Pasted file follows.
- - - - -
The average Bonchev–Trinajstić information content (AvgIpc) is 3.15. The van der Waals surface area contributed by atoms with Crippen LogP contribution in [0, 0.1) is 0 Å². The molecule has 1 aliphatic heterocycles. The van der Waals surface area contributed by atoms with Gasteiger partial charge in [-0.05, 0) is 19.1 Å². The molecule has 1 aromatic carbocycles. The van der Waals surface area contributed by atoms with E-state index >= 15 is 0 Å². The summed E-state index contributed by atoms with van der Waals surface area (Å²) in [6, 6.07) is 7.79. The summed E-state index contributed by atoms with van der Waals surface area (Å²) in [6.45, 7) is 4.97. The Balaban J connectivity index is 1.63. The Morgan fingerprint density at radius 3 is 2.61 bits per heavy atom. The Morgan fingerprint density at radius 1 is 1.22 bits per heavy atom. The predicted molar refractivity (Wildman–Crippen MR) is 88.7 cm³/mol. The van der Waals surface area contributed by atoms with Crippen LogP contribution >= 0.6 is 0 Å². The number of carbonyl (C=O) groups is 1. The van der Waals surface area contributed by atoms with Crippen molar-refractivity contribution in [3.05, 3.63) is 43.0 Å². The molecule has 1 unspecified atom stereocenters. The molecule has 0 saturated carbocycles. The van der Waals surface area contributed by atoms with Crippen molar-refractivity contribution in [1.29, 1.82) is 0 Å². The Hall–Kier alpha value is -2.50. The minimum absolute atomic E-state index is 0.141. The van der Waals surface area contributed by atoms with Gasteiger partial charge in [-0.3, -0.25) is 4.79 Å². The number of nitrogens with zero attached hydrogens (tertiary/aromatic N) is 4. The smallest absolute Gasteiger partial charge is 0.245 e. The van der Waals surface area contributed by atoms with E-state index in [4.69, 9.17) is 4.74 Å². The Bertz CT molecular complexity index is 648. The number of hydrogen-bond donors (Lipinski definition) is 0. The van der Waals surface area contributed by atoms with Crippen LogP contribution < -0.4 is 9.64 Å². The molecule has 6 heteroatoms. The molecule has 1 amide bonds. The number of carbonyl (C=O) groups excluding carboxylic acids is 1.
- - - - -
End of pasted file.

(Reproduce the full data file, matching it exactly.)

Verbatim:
The average Bonchev–Trinajstić information content (AvgIpc) is 3.15. The van der Waals surface area contributed by atoms with Crippen LogP contribution in [0, 0.1) is 0 Å². The molecule has 1 aliphatic heterocycles. The van der Waals surface area contributed by atoms with Gasteiger partial charge in [-0.05, 0) is 19.1 Å². The molecule has 1 aromatic carbocycles. The van der Waals surface area contributed by atoms with E-state index >= 15 is 0 Å². The summed E-state index contributed by atoms with van der Waals surface area (Å²) in [6, 6.07) is 7.79. The summed E-state index contributed by atoms with van der Waals surface area (Å²) in [6.45, 7) is 4.97. The Balaban J connectivity index is 1.63. The Morgan fingerprint density at radius 3 is 2.61 bits per heavy atom. The Morgan fingerprint density at radius 1 is 1.22 bits per heavy atom. The predicted molar refractivity (Wildman–Crippen MR) is 88.7 cm³/mol. The van der Waals surface area contributed by atoms with Crippen LogP contribution >= 0.6 is 0 Å². The number of carbonyl (C=O) groups is 1. The van der Waals surface area contributed by atoms with Crippen molar-refractivity contribution in [3.05, 3.63) is 43.0 Å². The molecule has 1 unspecified atom stereocenters. The molecule has 0 saturated carbocycles. The van der Waals surface area contributed by atoms with Crippen molar-refractivity contribution in [1.29, 1.82) is 0 Å². The Hall–Kier alpha value is -2.50. The minimum absolute atomic E-state index is 0.141. The van der Waals surface area contributed by atoms with Gasteiger partial charge in [-0.3, -0.25) is 4.79 Å². The number of nitrogens with zero attached hydrogens (tertiary/aromatic N) is 4. The smallest absolute Gasteiger partial charge is 0.245 e. The van der Waals surface area contributed by atoms with E-state index in [4.69, 9.17) is 4.74 Å². The Bertz CT molecular complexity index is 648. The number of hydrogen-bond donors (Lipinski definition) is 0. The van der Waals surface area contributed by atoms with Crippen LogP contribution < -0.4 is 9.64 Å². The molecule has 6 heteroatoms. The molecule has 1 amide bonds. The number of carbonyl (C=O) groups excluding carboxylic acids is 1.